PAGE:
Call it process journalism or call it “just talking” but what we do at TechCrunch and what they do at AllThingsD and what they do at TNW and GigaOm is approximately the same thing: we spread the word on important deals, inventions, and improvements in the tech industry. If that’s wrong then I don’t want to be right.
The problem comes when that churn, that endless wave of news, crests over our abilities to manage and vet. There is a call, for example, to slow down when it comes to coverage. You don’t care that Angry Birds Star Wars is out the moment it’s released. Why not just sit on that news for a few days, really give it a good dry rub? Why not give old Mighty Eagle a call, get him on camera. Really make an event out of it. We don’t do that because that’s even worse than pasting in a press release. There is a very large percentage of people for whom the words “Hey, Angry Birds Star Wars is out. You can get it here” is far superior to a 1,000-word article on how they got birds to look like Han Solo. We’re not any company’s marketing organ, no matter how many times we post about Apple. Those who want more can always find more. Always. So slowing down isn’t the answer.
Could we post less? Sure. I’d love it if we did. But we have a team of people who want to write. They want to get stuff up. They revel in breaking news even if that news doesn’t seem important to you, specifically. It’s like asking a gazelle to take the bus. So that’s out.
The answer, as far as I see it, is simple: avoid PR and PR newswires and keep the conversation going naturally. If you’re a founder, either hire a marketing manager internally or do it yourself. If you made something cool, tell us directly. At this point in the game gathering a list of friendly journalists is as easy as visiting 100 or so websites. It didn’t used to be that way. To get access to a newspaper you had to send a letter to an editor that would, inevitably, end up in the trash. Now you can spam a bunch of writers who are hungry to feed that maw.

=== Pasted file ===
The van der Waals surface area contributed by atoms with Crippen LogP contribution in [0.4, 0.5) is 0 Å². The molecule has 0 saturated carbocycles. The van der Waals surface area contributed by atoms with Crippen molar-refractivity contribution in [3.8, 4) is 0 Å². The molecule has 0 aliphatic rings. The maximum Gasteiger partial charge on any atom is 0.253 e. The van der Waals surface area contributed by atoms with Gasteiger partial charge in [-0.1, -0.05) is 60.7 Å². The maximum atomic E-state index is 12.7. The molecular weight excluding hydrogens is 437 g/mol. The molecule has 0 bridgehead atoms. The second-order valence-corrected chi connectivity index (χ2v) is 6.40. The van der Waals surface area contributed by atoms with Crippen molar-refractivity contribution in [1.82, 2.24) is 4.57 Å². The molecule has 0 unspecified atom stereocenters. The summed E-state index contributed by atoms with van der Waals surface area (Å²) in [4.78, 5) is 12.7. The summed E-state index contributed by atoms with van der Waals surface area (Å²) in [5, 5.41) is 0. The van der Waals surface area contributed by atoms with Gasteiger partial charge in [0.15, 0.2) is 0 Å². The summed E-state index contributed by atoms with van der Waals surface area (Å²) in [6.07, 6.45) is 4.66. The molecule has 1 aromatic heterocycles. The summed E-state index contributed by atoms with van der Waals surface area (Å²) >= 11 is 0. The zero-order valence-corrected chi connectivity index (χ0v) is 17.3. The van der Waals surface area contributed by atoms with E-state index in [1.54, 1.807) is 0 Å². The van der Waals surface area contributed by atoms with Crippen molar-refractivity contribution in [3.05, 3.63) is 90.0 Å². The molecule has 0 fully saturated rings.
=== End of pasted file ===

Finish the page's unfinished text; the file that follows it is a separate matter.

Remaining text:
I may sound a little cynical but I’m honestly not. In actuality, I feel our mission is as simple as the real motto of all journalism: “Afflict the comfortable and comfort the afflicted.” While I can’t say we’re reporting on the cure for cancer or sending in dispatches from the Eastern Front, we are creating a conversation to which many, many people are contributing. If what we write inspires a 19-year-old college student to open a dorm room business or a 60-year-old programmer to build a cool app, then we’ve done our job. If we’re pushing the conversation forward when it comes to Facebook privacy, UI improvements, and the globalization of infotech, then we’re doing what we need to be doing. If we jump, once in a blue moon, at something that looks like it might be the little guy finally catching a break (and it’s actually a pump and dump scam or a stupid product or a lie), forgive us or at least understand: We’re getting up every morning and not going to bed in order to keep you informed. If you don’t like that, there are plenty of other ways to get your news, but I feel few are as fresh or as fascinating as this new form of tech journalism that we are all now building.
CORRECTION – The image associated with this post before was a coffee grinder, not a churn. I chose a grinder originally because I thought of using an image of one of those grinders that chews male baby chicks into pulp at industrial hatcheries then felt bad for the chicks and thought the grinder looked cool. I do not own stock in any coffee grinder companies. I changed it so as not to confuse the literal-minded.